Uri Avnery questions the mainstream narrative on Syria’s alleged use of Sarin gas. From Avnery at antiwar.com:
Conan Doyle, the creator of the legendary Sherlock Holmes, would have titled his story about this incident “The Bizarre Case of Bashar al-Assad”.
And bizarre it is.
It concerns the evil deeds of Bashar al-Assad, the Syrian dictator, who bombed his own people with Sarin, a nerve gas, causing gruesome deaths of the victims.
Like everybody else around the world, I heard about the foul deed a few hours after it happened. Like everybody else, I was shocked. And yet…
And yet, I am a professional investigative journalist. For 40 years of my life I was the editor-in-chief of an investigative weekly magazine, which exposed nearly all of Israel’s major scandals during those years. I have never lost a major libel suit, indeed I have rarely been sued at all. I am mentioning this not to boast, but to lend some authority to what I am going to say.
In my time I have decided to publish thousands of investigative articles, including some which concerned the most important people in Israel. Less well known is that I have also decided not to publish many hundreds of others, which I found lacked the necessary credibility.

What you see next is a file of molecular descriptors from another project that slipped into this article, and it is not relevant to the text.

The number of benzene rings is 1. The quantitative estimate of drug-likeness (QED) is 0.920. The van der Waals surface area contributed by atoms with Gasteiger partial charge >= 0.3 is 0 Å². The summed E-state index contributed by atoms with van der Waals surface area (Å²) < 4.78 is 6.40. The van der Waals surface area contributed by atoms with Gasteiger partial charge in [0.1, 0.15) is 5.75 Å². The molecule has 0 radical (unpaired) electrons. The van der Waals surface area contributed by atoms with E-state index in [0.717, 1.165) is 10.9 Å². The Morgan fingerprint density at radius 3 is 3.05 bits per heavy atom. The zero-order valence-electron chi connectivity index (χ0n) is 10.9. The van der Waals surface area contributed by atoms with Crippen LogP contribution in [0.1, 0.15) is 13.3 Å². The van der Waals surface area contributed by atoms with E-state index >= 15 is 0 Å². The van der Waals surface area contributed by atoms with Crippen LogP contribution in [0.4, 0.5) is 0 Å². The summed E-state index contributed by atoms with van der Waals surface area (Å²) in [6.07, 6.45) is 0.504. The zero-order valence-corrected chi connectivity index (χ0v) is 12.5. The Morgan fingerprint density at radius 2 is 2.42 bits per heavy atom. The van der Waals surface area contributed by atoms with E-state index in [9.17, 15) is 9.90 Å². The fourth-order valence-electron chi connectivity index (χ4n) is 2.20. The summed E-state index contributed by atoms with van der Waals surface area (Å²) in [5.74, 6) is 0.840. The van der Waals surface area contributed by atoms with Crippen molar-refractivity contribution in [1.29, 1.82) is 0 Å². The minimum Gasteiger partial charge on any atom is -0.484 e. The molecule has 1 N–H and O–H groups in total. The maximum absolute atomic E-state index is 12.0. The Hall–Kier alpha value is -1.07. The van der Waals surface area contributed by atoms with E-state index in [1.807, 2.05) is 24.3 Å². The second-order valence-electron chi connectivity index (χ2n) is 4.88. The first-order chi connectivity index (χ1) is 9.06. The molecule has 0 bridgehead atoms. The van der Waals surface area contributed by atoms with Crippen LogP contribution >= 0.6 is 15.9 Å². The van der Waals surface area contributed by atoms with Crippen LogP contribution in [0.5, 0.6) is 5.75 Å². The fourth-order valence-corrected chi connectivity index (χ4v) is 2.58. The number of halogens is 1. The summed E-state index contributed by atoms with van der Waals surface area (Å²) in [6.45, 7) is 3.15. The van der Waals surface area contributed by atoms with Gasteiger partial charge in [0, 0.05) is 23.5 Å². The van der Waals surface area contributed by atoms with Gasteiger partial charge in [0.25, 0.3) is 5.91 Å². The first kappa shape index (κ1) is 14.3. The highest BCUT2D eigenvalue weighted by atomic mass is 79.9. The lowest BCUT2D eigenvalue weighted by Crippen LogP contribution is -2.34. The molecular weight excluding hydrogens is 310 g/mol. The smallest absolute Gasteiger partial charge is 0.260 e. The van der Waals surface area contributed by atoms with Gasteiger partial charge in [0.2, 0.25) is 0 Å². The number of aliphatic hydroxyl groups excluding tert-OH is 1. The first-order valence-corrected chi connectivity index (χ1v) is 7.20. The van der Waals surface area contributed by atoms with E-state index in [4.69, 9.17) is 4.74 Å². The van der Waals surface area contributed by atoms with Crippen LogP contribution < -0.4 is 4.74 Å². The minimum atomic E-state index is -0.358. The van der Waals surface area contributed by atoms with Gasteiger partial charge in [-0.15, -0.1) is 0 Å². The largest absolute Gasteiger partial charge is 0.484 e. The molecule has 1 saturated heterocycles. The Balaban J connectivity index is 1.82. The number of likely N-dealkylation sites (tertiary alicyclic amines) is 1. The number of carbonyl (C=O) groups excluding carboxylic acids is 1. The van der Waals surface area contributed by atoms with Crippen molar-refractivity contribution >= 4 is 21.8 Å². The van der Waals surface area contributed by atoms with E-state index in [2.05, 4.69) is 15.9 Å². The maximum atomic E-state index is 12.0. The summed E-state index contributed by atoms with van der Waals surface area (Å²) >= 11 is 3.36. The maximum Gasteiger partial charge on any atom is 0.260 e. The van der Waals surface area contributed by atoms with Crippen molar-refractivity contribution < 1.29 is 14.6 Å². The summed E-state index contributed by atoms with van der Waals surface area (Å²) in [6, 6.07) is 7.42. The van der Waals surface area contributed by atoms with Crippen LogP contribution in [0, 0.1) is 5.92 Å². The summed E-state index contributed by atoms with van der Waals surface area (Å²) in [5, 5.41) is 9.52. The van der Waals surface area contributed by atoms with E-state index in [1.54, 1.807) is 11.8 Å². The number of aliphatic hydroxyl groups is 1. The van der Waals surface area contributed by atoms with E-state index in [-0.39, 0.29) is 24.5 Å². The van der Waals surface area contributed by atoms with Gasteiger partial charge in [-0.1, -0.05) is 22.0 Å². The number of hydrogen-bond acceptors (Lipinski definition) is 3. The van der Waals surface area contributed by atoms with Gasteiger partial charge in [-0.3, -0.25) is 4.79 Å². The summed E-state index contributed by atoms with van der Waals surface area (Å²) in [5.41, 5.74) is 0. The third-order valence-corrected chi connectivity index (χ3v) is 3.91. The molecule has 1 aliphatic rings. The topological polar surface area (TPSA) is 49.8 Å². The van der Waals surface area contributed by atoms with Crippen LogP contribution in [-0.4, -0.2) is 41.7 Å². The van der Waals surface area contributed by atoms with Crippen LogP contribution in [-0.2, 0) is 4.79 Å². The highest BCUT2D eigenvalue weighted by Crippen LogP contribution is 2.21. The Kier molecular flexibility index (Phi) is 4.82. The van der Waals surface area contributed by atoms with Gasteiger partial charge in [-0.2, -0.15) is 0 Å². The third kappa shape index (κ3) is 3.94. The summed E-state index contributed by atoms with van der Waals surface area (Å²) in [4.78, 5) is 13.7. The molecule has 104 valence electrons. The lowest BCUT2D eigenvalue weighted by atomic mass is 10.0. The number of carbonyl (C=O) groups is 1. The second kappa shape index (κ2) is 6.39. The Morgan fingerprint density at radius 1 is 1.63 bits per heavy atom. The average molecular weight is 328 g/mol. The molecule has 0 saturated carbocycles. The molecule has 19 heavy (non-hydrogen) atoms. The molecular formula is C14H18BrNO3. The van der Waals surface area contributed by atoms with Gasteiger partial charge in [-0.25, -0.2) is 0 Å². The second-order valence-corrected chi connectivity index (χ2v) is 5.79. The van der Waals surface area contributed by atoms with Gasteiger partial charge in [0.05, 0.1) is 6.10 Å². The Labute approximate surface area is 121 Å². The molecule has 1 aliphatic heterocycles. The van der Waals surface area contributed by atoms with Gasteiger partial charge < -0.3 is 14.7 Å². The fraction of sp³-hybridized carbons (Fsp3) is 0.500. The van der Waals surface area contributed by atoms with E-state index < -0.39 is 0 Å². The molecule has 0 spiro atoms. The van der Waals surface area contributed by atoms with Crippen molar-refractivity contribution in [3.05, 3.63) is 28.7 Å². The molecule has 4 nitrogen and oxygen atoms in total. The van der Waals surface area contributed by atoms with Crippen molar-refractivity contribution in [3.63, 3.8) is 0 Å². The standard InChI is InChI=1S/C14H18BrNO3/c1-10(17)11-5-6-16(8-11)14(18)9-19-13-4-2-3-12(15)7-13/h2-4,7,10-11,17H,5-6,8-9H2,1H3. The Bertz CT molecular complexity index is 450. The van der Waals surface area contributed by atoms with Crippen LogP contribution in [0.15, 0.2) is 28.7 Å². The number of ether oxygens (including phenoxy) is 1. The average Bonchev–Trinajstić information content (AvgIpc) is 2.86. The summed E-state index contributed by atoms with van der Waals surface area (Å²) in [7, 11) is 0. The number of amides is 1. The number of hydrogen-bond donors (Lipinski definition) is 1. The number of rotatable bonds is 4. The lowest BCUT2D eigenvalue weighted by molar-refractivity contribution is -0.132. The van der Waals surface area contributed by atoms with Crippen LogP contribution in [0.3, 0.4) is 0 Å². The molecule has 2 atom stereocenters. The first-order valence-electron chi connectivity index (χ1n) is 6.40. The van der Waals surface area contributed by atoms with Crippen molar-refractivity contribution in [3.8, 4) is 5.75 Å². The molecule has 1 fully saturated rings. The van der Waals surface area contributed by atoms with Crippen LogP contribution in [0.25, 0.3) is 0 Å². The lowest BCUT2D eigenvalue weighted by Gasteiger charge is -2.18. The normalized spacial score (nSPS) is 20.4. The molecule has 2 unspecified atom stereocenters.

How did I decide? Well, first of all I asked for proof. Where is the evidence? Who are the witnesses? Is there written documentation?
But there was always something which cannot be defined. Beyond witnesses and documents there is something inside the mind of an editor which tells him or her: wait, something wrong here. Something missing. Something that doesn’t rhyme.
It is a feeling. Call it an inner voice. A kind of intuition. A warning that tells you, the minute you hear about the case for the first time: Beware. Check it again and again.
This is what happened to me when I first heard that, on April 4, Bashar al-Assad had bombed Khan Sheikhoun with nerve gas.
My inner voice whispered: wait. Something wrong. Something smells fishy.
To continue reading: The Bizarre Case of Bashar al-Assad